Claypot’s head chef Froz Khan said Indian cuisine is one of the most preferred cuisines in the Middle East region. Claypot’s head chef Froz Khan said Indian cuisine is one of the most preferred cuisines in the Middle East region.

Any challenges for chefs with Indian cuisine?

Saini: As an Indian chef, the only challenge I feel is to keep innovating new flavours, spices and dishes. Gone are the days when menus of the restaurant never used to change. With globalisation and awareness of all types of cuisines, diners look forward to new dishes, and chefs should introduce new menus every three months.

Advani: The main challenge that many chefs face is flavour. Many have started focusing so much on staying ahead of the competition by introducing new dishes and renovating interiors, that they forget the main reason a diner would even consider stepping into their restaurants is taste and flavour that remains intact, and pleases all the senses.

Khan: To keep pace with the times. Chefs are using new technologies to prepare and present food, but customers don’t want to go too far away from the authentic tastes that they know. The sharing concept that is known in Indian cuisine is also essential when enjoying your meal, but nowadays presentation styles in fine-dining Indian restaurants are moving to pre-plated dishes.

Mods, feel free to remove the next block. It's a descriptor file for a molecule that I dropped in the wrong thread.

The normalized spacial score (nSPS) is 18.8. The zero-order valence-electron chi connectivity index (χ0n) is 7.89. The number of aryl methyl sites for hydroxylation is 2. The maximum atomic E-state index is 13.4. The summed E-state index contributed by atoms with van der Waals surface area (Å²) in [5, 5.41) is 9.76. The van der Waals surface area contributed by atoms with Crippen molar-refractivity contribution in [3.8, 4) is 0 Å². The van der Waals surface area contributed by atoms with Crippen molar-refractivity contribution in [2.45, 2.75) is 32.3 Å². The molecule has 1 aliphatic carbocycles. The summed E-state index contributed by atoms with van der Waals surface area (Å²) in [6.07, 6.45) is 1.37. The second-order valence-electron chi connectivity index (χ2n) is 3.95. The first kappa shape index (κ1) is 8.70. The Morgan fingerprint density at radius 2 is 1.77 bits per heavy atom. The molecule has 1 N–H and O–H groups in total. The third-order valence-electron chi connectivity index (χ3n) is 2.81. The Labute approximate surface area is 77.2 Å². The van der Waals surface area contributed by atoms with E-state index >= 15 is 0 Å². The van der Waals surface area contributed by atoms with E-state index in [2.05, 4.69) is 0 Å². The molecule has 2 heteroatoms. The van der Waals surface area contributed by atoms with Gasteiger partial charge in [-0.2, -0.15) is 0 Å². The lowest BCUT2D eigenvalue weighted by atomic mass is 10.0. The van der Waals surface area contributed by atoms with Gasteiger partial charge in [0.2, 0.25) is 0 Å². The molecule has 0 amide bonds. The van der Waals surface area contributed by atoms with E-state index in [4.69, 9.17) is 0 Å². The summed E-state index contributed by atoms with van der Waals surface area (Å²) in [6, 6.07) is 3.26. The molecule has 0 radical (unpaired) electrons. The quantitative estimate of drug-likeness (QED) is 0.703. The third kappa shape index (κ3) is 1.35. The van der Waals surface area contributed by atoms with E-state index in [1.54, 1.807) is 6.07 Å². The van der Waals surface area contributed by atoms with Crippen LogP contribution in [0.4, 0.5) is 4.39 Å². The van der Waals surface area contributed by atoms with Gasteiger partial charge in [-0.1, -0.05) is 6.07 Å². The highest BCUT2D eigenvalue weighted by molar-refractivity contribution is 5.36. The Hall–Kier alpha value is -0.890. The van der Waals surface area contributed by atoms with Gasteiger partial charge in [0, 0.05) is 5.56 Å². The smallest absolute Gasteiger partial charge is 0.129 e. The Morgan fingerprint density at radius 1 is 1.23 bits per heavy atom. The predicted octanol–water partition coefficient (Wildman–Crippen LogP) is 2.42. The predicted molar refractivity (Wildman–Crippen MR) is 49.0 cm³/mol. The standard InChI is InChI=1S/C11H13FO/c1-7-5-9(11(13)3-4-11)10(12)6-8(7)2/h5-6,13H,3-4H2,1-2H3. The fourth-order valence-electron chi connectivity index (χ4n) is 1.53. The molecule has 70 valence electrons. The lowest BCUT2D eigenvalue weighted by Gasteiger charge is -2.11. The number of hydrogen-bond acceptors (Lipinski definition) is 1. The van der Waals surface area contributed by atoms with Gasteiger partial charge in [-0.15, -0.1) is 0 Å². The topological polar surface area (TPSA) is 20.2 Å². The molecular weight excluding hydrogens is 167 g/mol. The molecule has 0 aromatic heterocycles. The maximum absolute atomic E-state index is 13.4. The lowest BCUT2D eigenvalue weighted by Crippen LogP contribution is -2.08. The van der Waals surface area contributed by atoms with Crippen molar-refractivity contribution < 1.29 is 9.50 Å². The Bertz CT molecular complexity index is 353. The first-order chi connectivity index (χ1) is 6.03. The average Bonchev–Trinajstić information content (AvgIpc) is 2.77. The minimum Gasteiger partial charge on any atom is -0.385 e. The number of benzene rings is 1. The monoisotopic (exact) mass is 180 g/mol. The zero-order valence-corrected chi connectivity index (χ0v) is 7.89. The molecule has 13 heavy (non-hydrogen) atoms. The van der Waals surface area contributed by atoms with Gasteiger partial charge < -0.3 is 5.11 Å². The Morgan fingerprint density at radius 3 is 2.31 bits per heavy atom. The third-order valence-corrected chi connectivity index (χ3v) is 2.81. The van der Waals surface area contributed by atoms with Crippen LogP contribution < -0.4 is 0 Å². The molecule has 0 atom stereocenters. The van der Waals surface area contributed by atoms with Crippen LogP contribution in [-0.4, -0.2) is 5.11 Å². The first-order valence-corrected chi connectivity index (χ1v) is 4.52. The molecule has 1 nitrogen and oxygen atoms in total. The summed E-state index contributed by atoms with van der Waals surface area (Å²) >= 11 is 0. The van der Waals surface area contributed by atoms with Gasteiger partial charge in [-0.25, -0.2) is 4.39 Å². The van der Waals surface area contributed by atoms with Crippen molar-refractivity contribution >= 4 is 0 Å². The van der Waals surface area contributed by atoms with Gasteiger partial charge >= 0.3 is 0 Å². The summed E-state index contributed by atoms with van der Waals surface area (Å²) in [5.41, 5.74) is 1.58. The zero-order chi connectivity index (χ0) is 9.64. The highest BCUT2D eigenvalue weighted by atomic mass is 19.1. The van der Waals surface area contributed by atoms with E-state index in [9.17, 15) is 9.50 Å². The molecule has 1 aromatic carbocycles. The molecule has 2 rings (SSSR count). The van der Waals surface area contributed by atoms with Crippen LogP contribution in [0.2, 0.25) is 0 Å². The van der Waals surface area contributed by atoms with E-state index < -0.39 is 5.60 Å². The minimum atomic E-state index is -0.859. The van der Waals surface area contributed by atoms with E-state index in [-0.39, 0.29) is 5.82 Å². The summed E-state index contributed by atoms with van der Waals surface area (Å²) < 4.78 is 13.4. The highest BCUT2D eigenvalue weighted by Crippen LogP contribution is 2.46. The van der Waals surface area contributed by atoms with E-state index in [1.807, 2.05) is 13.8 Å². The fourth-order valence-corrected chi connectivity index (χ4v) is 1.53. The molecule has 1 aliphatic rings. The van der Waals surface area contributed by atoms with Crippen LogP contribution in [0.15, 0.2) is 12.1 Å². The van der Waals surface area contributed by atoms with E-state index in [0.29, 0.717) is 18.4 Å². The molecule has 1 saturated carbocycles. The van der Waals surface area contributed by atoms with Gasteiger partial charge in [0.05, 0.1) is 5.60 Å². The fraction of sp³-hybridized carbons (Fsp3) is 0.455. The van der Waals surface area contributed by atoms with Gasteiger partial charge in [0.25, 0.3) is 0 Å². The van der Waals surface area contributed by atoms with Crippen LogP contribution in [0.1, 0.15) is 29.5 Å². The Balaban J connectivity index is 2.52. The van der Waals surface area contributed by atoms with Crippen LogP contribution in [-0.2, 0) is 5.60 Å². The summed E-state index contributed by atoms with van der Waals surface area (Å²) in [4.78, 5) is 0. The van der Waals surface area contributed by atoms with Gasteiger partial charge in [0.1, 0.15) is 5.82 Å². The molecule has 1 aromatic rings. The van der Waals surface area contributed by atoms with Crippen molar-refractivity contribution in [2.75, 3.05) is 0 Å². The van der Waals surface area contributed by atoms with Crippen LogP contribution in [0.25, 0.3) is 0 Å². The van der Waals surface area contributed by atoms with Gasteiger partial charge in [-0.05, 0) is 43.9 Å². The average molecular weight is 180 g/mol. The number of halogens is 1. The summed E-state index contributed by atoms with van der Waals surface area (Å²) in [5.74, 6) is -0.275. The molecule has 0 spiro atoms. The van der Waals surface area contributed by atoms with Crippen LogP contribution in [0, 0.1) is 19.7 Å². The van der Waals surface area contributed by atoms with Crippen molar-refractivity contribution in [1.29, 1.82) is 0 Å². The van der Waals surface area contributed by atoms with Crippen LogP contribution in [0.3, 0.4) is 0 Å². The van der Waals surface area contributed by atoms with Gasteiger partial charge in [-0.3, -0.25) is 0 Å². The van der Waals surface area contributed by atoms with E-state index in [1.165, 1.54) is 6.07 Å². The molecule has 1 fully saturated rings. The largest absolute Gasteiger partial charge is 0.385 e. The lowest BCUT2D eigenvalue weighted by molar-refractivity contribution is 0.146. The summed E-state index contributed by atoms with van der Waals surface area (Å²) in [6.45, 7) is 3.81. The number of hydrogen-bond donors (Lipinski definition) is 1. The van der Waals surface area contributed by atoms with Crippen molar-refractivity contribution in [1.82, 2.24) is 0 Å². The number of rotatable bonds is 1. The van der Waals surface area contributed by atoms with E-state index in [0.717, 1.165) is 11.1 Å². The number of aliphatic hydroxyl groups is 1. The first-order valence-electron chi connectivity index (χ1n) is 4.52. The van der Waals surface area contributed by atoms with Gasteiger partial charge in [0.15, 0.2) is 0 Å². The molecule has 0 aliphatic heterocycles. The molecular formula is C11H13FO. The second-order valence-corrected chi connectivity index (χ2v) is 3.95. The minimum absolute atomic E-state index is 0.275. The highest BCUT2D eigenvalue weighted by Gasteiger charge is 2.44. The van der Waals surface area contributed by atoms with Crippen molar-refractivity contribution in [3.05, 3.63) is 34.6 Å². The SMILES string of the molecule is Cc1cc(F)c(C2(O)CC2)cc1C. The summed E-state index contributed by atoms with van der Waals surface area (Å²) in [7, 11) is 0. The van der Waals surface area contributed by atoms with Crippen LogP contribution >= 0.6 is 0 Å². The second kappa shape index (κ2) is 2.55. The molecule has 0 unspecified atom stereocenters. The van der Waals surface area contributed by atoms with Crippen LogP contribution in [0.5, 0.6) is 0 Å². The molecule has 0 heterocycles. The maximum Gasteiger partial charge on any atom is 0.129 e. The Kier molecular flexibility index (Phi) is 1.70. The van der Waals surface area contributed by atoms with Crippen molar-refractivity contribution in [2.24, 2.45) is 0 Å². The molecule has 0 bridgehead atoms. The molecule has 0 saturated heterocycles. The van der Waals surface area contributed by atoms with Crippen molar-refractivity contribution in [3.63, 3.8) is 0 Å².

Singh: The biggest challenge for Indian chefs is the reference point. Unlike French classical cuisine, which is quite standardised, Indian is diverse and sometimes this can make it difficult when it comes to determining the authenticity of a dish.

Kashiwale: The biggest challenge in any cuisine is to create and present something new and different. There are so many restaurants now that consumers are demanding not just a meal but an experience. In order to survive, a restaurant needs to keep innovating.

How’s the supply stream?

Amit Kumar, director of food & beverage, Four Points by Sheraton, Bur Dubai: Indian supplies have always been easy to acquire and this has only improved with time. With India being close to this region, fresh supplies have never been an issue either.

Khan: There are a long list of suppliers outsourcing products from all over the world. The UAE is connected through land, air and sea from all over the world, which makes it easy to get sought-after ingredients. Local produce is also on the rise and farmers have easy access to supplying the market, so it is easy to procure fresh produce.

Singh: Fantastic; we are fortunate to be so close to India, so the best spices, proteins and vegetable are readily available in this region.

Kashiwale: Excellent; being so close to India, most of the fresh produce and perishable items are air freighted the same day, which ultimately benefits the customer. UAE regulations regarding food production and importation also help restaurants source and provide better quality ingredients.

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